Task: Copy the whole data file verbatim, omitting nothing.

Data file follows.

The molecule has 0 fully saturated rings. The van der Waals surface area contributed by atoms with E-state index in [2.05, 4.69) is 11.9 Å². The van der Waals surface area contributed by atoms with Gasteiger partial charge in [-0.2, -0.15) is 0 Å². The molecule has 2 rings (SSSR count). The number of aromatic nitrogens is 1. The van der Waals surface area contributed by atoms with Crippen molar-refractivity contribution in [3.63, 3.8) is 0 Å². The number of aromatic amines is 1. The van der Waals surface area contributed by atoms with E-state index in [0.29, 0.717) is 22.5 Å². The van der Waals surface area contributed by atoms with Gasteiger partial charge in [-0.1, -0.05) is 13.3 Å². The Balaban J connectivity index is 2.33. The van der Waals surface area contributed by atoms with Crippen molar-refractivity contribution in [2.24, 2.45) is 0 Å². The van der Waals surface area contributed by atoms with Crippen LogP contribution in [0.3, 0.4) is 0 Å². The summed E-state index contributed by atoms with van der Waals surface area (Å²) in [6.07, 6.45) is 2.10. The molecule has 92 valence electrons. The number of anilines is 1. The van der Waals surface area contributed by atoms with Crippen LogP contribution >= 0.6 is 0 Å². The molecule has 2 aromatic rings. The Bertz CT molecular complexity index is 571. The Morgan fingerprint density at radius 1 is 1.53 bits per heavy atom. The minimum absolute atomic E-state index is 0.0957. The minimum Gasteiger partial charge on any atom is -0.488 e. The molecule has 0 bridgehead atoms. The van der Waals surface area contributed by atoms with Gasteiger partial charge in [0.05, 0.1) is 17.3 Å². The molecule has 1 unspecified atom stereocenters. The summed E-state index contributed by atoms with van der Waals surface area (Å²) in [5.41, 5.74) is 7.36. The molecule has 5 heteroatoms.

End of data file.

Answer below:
The molecule has 0 fully saturated rings. The van der Waals surface area contributed by atoms with E-state index in [2.05, 4.69) is 11.9 Å². The van der Waals surface area contributed by atoms with Gasteiger partial charge in [-0.2, -0.15) is 0 Å². The molecule has 2 rings (SSSR count). The number of aromatic nitrogens is 1. The van der Waals surface area contributed by atoms with Crippen molar-refractivity contribution in [3.63, 3.8) is 0 Å². The number of aromatic amines is 1. The van der Waals surface area contributed by atoms with E-state index in [0.29, 0.717) is 22.5 Å². The van der Waals surface area contributed by atoms with Gasteiger partial charge in [-0.1, -0.05) is 13.3 Å². The Balaban J connectivity index is 2.33. The van der Waals surface area contributed by atoms with Crippen molar-refractivity contribution in [2.24, 2.45) is 0 Å². The van der Waals surface area contributed by atoms with Crippen LogP contribution in [0.3, 0.4) is 0 Å². The summed E-state index contributed by atoms with van der Waals surface area (Å²) in [6.07, 6.45) is 2.10. The molecule has 92 valence electrons. The number of anilines is 1. The van der Waals surface area contributed by atoms with Crippen LogP contribution >= 0.6 is 0 Å². The molecule has 2 aromatic rings. The Bertz CT molecular complexity index is 571. The Morgan fingerprint density at radius 1 is 1.53 bits per heavy atom. The minimum absolute atomic E-state index is 0.0957. The minimum Gasteiger partial charge on any atom is -0.488 e. The molecule has 0 bridgehead atoms. The van der Waals surface area contributed by atoms with Gasteiger partial charge in [0.05, 0.1) is 17.3 Å². The molecule has 1 unspecified atom stereocenters. The summed E-state index contributed by atoms with van der Waals surface area (Å²) in [5.41, 5.74) is 7.36. The molecule has 5 heteroatoms.